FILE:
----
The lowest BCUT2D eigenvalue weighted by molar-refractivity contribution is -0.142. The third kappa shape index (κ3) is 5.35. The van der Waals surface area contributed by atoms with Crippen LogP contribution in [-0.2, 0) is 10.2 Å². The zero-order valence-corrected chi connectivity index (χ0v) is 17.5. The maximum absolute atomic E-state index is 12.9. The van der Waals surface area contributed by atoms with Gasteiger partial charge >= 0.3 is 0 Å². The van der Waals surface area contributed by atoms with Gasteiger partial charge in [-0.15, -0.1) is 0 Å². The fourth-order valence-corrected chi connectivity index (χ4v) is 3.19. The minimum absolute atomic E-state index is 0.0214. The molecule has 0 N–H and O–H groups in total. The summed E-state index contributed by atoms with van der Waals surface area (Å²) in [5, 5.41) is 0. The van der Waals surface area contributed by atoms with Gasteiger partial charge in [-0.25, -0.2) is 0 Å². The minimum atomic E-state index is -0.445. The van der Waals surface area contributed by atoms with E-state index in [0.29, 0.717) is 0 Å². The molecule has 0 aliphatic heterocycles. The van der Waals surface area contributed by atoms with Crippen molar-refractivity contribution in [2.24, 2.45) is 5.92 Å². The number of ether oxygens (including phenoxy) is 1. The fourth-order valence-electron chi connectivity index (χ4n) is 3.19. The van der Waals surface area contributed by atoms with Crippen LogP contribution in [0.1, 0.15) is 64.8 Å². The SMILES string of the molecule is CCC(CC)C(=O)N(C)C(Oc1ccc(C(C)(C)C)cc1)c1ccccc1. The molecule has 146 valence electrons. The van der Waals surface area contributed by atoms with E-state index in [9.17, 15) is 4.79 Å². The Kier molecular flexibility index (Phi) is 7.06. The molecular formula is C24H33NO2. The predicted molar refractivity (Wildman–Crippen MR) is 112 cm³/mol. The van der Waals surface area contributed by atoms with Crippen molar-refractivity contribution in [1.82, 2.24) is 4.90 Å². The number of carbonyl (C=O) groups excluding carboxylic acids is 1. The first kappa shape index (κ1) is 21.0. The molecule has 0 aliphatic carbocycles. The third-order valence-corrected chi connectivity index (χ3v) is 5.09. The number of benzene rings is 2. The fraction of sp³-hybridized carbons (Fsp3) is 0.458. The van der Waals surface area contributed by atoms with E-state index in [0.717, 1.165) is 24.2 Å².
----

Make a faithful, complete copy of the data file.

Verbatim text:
The lowest BCUT2D eigenvalue weighted by molar-refractivity contribution is -0.142. The third kappa shape index (κ3) is 5.35. The van der Waals surface area contributed by atoms with Crippen LogP contribution in [-0.2, 0) is 10.2 Å². The zero-order valence-corrected chi connectivity index (χ0v) is 17.5. The maximum absolute atomic E-state index is 12.9. The van der Waals surface area contributed by atoms with Gasteiger partial charge >= 0.3 is 0 Å². The van der Waals surface area contributed by atoms with Gasteiger partial charge in [-0.15, -0.1) is 0 Å². The fourth-order valence-corrected chi connectivity index (χ4v) is 3.19. The minimum absolute atomic E-state index is 0.0214. The molecule has 0 N–H and O–H groups in total. The summed E-state index contributed by atoms with van der Waals surface area (Å²) in [5, 5.41) is 0. The van der Waals surface area contributed by atoms with Gasteiger partial charge in [-0.25, -0.2) is 0 Å². The minimum atomic E-state index is -0.445. The van der Waals surface area contributed by atoms with E-state index in [0.29, 0.717) is 0 Å². The molecule has 0 aliphatic heterocycles. The van der Waals surface area contributed by atoms with Crippen molar-refractivity contribution in [2.24, 2.45) is 5.92 Å². The number of ether oxygens (including phenoxy) is 1. The fourth-order valence-electron chi connectivity index (χ4n) is 3.19. The van der Waals surface area contributed by atoms with Crippen LogP contribution in [0.1, 0.15) is 64.8 Å². The SMILES string of the molecule is CCC(CC)C(=O)N(C)C(Oc1ccc(C(C)(C)C)cc1)c1ccccc1. The molecule has 146 valence electrons. The van der Waals surface area contributed by atoms with E-state index in [9.17, 15) is 4.79 Å². The Kier molecular flexibility index (Phi) is 7.06. The molecular formula is C24H33NO2. The predicted molar refractivity (Wildman–Crippen MR) is 112 cm³/mol. The van der Waals surface area contributed by atoms with Crippen molar-refractivity contribution in [1.82, 2.24) is 4.90 Å². The number of carbonyl (C=O) groups excluding carboxylic acids is 1. The first kappa shape index (κ1) is 21.0. The molecule has 0 aliphatic carbocycles. The third-order valence-corrected chi connectivity index (χ3v) is 5.09. The number of benzene rings is 2. The fraction of sp³-hybridized carbons (Fsp3) is 0.458. The van der Waals surface area contributed by atoms with E-state index in [0.717, 1.165) is 24.2 Å².